Herbs: Preserving the Bounty & Flavor of the Season!

Looking for some tips on growing, harvesting, and using herbs? This week we’re featuring a special guest blog by Northside Community Garden Leader and Mentor, Sarah Johnson. Sarah grew up in eastern Washington climbing trees and picking huckleberries. Her love of nature evolved into an agricultural journey that took her to farms in western Washington & south to Central America. From Guatemala she landed in North Idaho where a one season commitment on an off-grid organic farm quickly turned into five years! In 2014 she moved to Missoula with her soon-to-be husband and quickly became a fan of Garden City Harvest. This is Sarah’s second full year as a Northside gardener. When she’s not gardening Sarah works as a nurse at St. Patrick’s Hospital, enjoys cooking, basket-making, and exploring the great outdoors!  


 

It’s that wonderful time of year when the garden is starting to fill in and long gone are the first cold days of spring. It’s the time of year when the parsley you planted starts to produce, the basil begins to bud, and the spring arugula begins to go to seed. Buying bunches of fresh herbs at the farmer’s market is practically irresistible! With just a little effort you can keep them fresh for up to a week or longer or you can use different methods to freeze or dry your herbs keeping summer flavors available throughout the year.

Stunningly unusual basil found by Sarah while working at Killarney Farm. Photo by Sarah Johnson.

How to keep herbs fresh:

Whether your herbs are freshly harvested or purchased, trim the ends and place them in a glass of water. Most herbs will keep on the counter for several days. To keep them fresh longer place a plastic bag over the herbs and place them in the fridge; some herbs will keep up to a week or more this way. Rinse your herbs if they appear wilted or muddy before trimming ends and placing in water.

Keeping herbs fresh. Photo by Sarah Johnson.

Drying herbs:

There are multiple ways to dry herbs. Some herbs have higher water content than others and respond better to one method of drying versus another. Low water content, woody herbs like oregano and rosemary dry well tied into little bundles and hung upside-down in an out-of-the-way place. The herbs may be placed inside a paper bag while hanging to catch any fallen leaves. Cutting holes into the side of the bag increases the ventilation for the drying herbs.

Herbs with higher water content such as basil, mint, or tarragon can mold easily and dry better with plenty of air circulation accomplished by spreading the leaves out flat and not overlapping. An old window screen set in an area with good air circulation and out of direct sunlight makes an excellent drying surface. They can also be dried on the lowest oven temperature spread out on a cookie sheet or dried on a low setting in a food dehydrator.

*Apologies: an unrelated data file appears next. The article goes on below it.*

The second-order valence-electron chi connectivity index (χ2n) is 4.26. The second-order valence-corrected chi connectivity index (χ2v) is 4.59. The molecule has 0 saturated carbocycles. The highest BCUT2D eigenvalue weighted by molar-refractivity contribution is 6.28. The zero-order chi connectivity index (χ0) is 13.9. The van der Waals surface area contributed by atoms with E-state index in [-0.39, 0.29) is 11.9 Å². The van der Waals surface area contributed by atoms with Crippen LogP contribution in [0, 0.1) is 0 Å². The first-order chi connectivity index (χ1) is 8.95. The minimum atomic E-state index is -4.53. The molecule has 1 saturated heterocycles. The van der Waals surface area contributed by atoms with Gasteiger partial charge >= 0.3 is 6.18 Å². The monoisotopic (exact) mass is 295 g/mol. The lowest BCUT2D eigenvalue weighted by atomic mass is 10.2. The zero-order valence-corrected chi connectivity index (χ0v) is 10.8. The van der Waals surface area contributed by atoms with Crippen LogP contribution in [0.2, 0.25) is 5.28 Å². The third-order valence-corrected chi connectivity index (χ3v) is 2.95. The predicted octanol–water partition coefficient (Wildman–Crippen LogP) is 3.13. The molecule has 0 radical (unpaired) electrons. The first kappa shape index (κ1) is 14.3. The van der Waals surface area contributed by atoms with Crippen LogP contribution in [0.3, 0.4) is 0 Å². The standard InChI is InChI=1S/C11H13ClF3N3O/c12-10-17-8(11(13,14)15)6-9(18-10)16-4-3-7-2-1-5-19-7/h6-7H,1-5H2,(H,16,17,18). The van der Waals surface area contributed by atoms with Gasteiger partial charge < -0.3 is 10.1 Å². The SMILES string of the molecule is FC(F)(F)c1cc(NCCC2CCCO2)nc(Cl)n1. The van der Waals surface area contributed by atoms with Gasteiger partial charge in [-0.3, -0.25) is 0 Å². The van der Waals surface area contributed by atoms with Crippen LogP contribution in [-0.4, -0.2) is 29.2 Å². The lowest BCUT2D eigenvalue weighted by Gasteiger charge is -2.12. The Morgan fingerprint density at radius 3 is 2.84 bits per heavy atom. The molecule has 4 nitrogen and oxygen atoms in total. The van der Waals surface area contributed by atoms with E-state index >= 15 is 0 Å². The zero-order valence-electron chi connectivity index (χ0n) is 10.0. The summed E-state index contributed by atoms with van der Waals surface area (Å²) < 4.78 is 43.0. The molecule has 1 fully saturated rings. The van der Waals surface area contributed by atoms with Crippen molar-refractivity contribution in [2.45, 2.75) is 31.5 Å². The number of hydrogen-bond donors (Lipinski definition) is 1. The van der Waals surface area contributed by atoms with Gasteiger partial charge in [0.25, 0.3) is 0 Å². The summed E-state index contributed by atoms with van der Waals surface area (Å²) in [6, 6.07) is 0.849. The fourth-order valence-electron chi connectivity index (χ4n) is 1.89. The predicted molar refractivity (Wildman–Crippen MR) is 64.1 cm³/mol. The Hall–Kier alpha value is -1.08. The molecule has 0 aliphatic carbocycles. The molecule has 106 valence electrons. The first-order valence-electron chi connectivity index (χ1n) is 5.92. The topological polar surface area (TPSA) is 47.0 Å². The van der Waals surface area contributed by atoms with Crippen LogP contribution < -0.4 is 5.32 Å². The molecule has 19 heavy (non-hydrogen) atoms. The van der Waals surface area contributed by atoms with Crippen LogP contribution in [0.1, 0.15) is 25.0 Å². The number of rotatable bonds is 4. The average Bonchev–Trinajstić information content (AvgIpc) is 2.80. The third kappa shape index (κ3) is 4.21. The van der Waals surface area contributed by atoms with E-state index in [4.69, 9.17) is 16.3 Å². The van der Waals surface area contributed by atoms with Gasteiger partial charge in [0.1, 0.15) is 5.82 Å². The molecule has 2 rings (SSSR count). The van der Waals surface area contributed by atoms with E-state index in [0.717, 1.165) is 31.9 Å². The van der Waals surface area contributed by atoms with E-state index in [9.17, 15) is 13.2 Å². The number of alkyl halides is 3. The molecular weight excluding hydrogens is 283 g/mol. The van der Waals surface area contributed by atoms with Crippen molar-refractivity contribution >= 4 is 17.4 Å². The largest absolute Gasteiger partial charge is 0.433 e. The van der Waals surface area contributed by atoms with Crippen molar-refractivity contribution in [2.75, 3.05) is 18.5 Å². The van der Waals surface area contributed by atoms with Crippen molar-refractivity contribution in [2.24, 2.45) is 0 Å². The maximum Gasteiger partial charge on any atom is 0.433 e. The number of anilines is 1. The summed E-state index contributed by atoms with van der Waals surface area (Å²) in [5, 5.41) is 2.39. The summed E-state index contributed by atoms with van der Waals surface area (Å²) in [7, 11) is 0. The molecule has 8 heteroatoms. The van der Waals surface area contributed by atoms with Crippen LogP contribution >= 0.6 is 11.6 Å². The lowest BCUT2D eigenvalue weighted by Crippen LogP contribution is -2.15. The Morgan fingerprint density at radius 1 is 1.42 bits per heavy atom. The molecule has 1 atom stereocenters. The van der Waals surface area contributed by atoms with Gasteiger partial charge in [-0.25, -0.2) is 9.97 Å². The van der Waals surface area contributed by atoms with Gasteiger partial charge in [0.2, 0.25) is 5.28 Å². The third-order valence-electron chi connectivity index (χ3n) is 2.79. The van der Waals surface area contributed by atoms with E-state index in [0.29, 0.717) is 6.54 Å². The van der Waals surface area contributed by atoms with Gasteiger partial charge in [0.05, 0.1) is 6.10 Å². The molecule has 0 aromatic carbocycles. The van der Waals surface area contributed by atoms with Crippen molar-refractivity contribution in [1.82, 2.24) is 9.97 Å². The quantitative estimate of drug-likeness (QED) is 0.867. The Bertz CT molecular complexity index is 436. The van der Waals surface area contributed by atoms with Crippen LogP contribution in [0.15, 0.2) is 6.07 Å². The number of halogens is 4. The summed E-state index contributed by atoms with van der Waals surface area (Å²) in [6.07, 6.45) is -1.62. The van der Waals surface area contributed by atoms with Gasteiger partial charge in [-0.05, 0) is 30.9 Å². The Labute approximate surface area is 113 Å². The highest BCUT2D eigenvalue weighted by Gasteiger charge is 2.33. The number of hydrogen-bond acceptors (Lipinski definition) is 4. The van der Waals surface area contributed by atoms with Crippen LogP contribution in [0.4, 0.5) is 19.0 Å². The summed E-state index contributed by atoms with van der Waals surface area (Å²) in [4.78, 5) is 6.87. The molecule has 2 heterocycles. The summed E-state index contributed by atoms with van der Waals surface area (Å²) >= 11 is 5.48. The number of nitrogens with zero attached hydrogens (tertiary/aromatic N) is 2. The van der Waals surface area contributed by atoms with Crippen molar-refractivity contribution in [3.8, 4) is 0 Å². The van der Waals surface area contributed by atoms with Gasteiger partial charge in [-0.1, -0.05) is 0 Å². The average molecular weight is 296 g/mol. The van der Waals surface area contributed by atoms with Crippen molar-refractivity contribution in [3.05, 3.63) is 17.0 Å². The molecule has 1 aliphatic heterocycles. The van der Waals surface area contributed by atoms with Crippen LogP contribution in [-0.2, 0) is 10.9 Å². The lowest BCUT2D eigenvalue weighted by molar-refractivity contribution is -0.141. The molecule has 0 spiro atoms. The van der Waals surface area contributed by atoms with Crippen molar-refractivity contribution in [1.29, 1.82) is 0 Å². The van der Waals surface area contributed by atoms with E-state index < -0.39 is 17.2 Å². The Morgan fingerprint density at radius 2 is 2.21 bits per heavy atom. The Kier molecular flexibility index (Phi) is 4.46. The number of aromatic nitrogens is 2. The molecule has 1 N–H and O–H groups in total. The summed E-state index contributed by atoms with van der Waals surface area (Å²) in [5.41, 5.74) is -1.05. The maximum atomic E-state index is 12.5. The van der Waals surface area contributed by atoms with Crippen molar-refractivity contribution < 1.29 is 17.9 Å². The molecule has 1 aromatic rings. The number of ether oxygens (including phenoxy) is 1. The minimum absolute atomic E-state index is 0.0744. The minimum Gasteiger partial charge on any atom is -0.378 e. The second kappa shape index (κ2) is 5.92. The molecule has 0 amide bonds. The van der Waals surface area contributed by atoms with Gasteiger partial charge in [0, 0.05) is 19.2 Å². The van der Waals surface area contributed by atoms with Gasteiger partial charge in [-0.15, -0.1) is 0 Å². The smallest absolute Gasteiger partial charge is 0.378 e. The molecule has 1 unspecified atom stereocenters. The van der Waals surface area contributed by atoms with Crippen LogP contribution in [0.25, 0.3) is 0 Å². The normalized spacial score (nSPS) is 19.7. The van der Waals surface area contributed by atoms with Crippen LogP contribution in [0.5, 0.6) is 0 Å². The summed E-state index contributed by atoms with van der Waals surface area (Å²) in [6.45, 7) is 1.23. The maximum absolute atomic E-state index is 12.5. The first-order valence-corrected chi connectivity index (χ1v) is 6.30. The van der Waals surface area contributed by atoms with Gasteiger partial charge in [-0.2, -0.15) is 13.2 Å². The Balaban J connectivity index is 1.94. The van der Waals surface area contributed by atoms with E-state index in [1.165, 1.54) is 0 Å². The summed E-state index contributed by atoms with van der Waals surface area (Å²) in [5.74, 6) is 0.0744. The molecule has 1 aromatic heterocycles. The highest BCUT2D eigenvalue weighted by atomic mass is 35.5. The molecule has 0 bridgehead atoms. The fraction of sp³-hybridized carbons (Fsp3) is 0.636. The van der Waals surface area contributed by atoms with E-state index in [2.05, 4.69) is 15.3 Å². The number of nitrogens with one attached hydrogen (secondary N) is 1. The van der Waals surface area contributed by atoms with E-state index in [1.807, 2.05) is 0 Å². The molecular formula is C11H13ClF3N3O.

Freshly dried herbs should be stored in an airtight container such as a re-purposed glass jar or a plastic Ziplock bag. Dried herbs can be kept for up to 2-3 years but are best used within one year as the intensity of the flavor decreases over time.

Rosemary. Photo by Sarah Johnson.

Freezing Herbs:

This method works well for small amounts of leftover herbs. Simply chop the herbs with a knife or food processor, press them into an ice cube tray and cover with water or an oil of your preference. Place into the freezer and once frozen transfer from the ice cube tray to a plastic bag or jar to help avoid freezer burn on your frozen herb cubes. They make great additions to sauces, soups, and more in the middle of winter!

Larger amounts of herbs may be processed as pesto! Traditionally thought of as an Italian sauce made of basil, pine nuts, garlic, olive oil, and Parmesan cheese, the basic ingredients can be substituted to create a pesto alternative of your choice.

I typically fill my food processor with my chosen herb, drizzle with a generous amount of oil and then pulse until the herbs are chopped. I then add the nuts/seeds, garlic, cheese, and any other addition that I fancy. Blend until the desired consistency is reached, adding in more oil as needed. Salt to taste.

Once the desired consistency is reached, use a spatula to transfer the pesto into containers or plastic freezer bags. Frozen pesto keeps well for a year or longer if kept in an airtight container. Labeling your pesto with the type & year is always recommended!

Pesto Components:

Herbs: Cilantro, Dill, Parsley, Basil, Mint…… Etc.

Nuts/seeds: any nuts or seeds, most often sunflower seeds, or neither

Oil: any oil will do!

Garlic: As little or as much as one desires, may be omitted

Cheese: Parmesean or any appealing hard cheese; may also be omitted entirely

*other additions may be added such as salt, hot peppers, honey, lemon juice, etc.

I tend to make my pesto according to taste and available ingredients without using a recipe, however there are endless recipes available online or in standard cookbooks to use as a guide when creating your own pesto variation.

Making pesto. Photo by Sarah Johnson.

For more information on the care of your herb plants throughout the season I invite you to attend the Herb Workshop on Tuesday, July 12th at the Providence Hospital Garden (Map) from 5:30-6:30pm.